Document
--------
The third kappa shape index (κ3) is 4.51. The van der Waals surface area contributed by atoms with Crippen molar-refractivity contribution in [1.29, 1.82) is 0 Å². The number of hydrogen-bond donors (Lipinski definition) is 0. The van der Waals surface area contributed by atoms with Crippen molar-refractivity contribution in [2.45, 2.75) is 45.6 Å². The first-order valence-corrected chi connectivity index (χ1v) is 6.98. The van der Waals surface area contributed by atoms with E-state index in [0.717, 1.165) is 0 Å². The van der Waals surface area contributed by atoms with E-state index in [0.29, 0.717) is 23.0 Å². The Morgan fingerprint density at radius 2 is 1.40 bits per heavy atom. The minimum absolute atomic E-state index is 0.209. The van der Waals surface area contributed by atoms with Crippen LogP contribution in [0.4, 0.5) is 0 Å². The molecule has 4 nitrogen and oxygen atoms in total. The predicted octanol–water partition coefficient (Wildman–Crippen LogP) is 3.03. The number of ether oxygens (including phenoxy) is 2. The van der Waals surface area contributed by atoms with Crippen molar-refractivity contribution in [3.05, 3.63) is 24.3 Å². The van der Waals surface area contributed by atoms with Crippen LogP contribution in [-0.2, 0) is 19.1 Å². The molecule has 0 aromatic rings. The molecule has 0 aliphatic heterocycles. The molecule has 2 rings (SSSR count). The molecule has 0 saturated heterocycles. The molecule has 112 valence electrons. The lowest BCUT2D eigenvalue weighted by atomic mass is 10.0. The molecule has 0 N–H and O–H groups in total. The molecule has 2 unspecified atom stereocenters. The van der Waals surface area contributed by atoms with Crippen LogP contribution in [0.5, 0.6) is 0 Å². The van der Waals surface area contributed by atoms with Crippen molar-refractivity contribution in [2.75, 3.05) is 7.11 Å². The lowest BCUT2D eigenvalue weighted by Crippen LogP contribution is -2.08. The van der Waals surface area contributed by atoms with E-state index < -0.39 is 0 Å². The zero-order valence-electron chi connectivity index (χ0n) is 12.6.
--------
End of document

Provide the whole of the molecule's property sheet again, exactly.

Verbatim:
The third kappa shape index (κ3) is 4.51. The van der Waals surface area contributed by atoms with Crippen molar-refractivity contribution in [1.29, 1.82) is 0 Å². The number of hydrogen-bond donors (Lipinski definition) is 0. The van der Waals surface area contributed by atoms with Crippen molar-refractivity contribution in [2.45, 2.75) is 45.6 Å². The first-order valence-corrected chi connectivity index (χ1v) is 6.98. The van der Waals surface area contributed by atoms with E-state index in [0.717, 1.165) is 0 Å². The van der Waals surface area contributed by atoms with E-state index in [0.29, 0.717) is 23.0 Å². The Morgan fingerprint density at radius 2 is 1.40 bits per heavy atom. The minimum absolute atomic E-state index is 0.209. The van der Waals surface area contributed by atoms with Crippen LogP contribution in [0.4, 0.5) is 0 Å². The molecule has 4 nitrogen and oxygen atoms in total. The predicted octanol–water partition coefficient (Wildman–Crippen LogP) is 3.03. The number of ether oxygens (including phenoxy) is 2. The van der Waals surface area contributed by atoms with Crippen molar-refractivity contribution in [3.05, 3.63) is 24.3 Å². The van der Waals surface area contributed by atoms with Crippen LogP contribution in [-0.2, 0) is 19.1 Å². The molecule has 0 aromatic rings. The molecule has 0 aliphatic heterocycles. The molecule has 2 rings (SSSR count). The molecule has 0 saturated heterocycles. The molecule has 112 valence electrons. The lowest BCUT2D eigenvalue weighted by atomic mass is 10.0. The molecule has 0 N–H and O–H groups in total. The molecule has 2 unspecified atom stereocenters. The van der Waals surface area contributed by atoms with Crippen LogP contribution in [0.5, 0.6) is 0 Å². The van der Waals surface area contributed by atoms with Crippen molar-refractivity contribution in [2.75, 3.05) is 7.11 Å². The lowest BCUT2D eigenvalue weighted by Crippen LogP contribution is -2.08. The van der Waals surface area contributed by atoms with E-state index < -0.39 is 0 Å². The zero-order valence-electron chi connectivity index (χ0n) is 12.6.